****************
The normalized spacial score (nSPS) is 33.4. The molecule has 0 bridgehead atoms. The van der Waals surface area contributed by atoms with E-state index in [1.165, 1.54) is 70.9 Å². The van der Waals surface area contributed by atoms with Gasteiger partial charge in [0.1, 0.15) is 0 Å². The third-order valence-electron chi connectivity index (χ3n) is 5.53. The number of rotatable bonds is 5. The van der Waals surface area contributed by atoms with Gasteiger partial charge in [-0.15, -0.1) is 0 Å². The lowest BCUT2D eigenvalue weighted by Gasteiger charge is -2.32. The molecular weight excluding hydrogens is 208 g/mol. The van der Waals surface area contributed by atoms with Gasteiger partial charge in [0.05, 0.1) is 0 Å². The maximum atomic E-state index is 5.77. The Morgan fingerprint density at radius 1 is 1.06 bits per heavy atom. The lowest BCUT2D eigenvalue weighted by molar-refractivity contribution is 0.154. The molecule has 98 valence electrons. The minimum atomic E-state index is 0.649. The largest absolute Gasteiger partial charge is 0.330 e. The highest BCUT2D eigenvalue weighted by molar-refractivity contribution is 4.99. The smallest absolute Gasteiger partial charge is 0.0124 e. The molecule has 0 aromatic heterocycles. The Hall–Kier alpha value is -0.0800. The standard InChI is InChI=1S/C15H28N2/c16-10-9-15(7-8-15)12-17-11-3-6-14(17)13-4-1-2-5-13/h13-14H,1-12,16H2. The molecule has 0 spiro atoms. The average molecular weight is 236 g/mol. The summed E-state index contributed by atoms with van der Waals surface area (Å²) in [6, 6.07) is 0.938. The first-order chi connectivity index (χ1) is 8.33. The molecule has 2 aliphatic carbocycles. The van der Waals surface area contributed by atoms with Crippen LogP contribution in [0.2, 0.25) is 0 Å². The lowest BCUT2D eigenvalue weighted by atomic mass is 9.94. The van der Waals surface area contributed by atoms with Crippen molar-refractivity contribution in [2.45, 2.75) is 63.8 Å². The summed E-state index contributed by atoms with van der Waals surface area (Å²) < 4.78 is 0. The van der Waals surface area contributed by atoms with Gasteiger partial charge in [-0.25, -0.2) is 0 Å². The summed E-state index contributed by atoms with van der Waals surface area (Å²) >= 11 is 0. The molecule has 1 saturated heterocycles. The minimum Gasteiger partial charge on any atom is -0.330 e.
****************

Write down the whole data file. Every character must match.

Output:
The normalized spacial score (nSPS) is 33.4. The molecule has 0 bridgehead atoms. The van der Waals surface area contributed by atoms with E-state index in [1.165, 1.54) is 70.9 Å². The van der Waals surface area contributed by atoms with Gasteiger partial charge in [0.1, 0.15) is 0 Å². The third-order valence-electron chi connectivity index (χ3n) is 5.53. The number of rotatable bonds is 5. The van der Waals surface area contributed by atoms with Gasteiger partial charge in [-0.15, -0.1) is 0 Å². The lowest BCUT2D eigenvalue weighted by Gasteiger charge is -2.32. The molecular weight excluding hydrogens is 208 g/mol. The van der Waals surface area contributed by atoms with Gasteiger partial charge in [0.05, 0.1) is 0 Å². The maximum atomic E-state index is 5.77. The Morgan fingerprint density at radius 1 is 1.06 bits per heavy atom. The lowest BCUT2D eigenvalue weighted by molar-refractivity contribution is 0.154. The molecule has 98 valence electrons. The minimum atomic E-state index is 0.649. The largest absolute Gasteiger partial charge is 0.330 e. The highest BCUT2D eigenvalue weighted by molar-refractivity contribution is 4.99. The smallest absolute Gasteiger partial charge is 0.0124 e. The molecule has 0 aromatic heterocycles. The Hall–Kier alpha value is -0.0800. The standard InChI is InChI=1S/C15H28N2/c16-10-9-15(7-8-15)12-17-11-3-6-14(17)13-4-1-2-5-13/h13-14H,1-12,16H2. The molecule has 0 spiro atoms. The average molecular weight is 236 g/mol. The summed E-state index contributed by atoms with van der Waals surface area (Å²) in [6, 6.07) is 0.938. The first-order chi connectivity index (χ1) is 8.33. The molecule has 2 aliphatic carbocycles. The van der Waals surface area contributed by atoms with Crippen LogP contribution in [0.2, 0.25) is 0 Å². The lowest BCUT2D eigenvalue weighted by atomic mass is 9.94. The van der Waals surface area contributed by atoms with Crippen molar-refractivity contribution in [2.45, 2.75) is 63.8 Å². The summed E-state index contributed by atoms with van der Waals surface area (Å²) < 4.78 is 0. The van der Waals surface area contributed by atoms with Gasteiger partial charge in [-0.25, -0.2) is 0 Å². The summed E-state index contributed by atoms with van der Waals surface area (Å²) >= 11 is 0. The molecule has 1 saturated heterocycles. The minimum Gasteiger partial charge on any atom is -0.330 e.